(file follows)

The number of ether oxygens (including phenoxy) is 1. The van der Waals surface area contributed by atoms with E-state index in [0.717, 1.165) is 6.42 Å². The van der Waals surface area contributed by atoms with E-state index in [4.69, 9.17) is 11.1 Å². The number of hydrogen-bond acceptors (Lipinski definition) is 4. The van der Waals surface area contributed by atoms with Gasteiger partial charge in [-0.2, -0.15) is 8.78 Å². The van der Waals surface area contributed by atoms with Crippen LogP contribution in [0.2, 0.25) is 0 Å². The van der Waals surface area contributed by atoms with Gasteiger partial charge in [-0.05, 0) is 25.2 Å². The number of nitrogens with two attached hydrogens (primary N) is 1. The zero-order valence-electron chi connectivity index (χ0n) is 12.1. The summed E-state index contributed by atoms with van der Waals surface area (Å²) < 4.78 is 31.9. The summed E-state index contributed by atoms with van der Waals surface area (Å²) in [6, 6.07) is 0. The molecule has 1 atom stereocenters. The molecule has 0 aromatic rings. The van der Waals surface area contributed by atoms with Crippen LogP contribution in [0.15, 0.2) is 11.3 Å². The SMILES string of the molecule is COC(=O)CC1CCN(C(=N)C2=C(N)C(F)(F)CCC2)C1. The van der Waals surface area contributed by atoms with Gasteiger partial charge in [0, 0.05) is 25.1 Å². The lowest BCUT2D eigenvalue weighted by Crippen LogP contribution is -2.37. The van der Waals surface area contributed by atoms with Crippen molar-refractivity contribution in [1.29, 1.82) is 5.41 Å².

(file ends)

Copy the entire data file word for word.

The number of ether oxygens (including phenoxy) is 1. The van der Waals surface area contributed by atoms with E-state index in [0.717, 1.165) is 6.42 Å². The van der Waals surface area contributed by atoms with E-state index in [4.69, 9.17) is 11.1 Å². The number of hydrogen-bond acceptors (Lipinski definition) is 4. The van der Waals surface area contributed by atoms with Gasteiger partial charge in [-0.2, -0.15) is 8.78 Å². The van der Waals surface area contributed by atoms with Crippen LogP contribution in [0.2, 0.25) is 0 Å². The van der Waals surface area contributed by atoms with Gasteiger partial charge in [-0.05, 0) is 25.2 Å². The number of nitrogens with two attached hydrogens (primary N) is 1. The zero-order valence-electron chi connectivity index (χ0n) is 12.1. The summed E-state index contributed by atoms with van der Waals surface area (Å²) < 4.78 is 31.9. The summed E-state index contributed by atoms with van der Waals surface area (Å²) in [6, 6.07) is 0. The molecule has 1 atom stereocenters. The molecule has 0 aromatic rings. The van der Waals surface area contributed by atoms with Crippen LogP contribution in [0.15, 0.2) is 11.3 Å². The SMILES string of the molecule is COC(=O)CC1CCN(C(=N)C2=C(N)C(F)(F)CCC2)C1. The van der Waals surface area contributed by atoms with Gasteiger partial charge in [0, 0.05) is 25.1 Å². The lowest BCUT2D eigenvalue weighted by Crippen LogP contribution is -2.37. The van der Waals surface area contributed by atoms with Crippen molar-refractivity contribution in [1.29, 1.82) is 5.41 Å².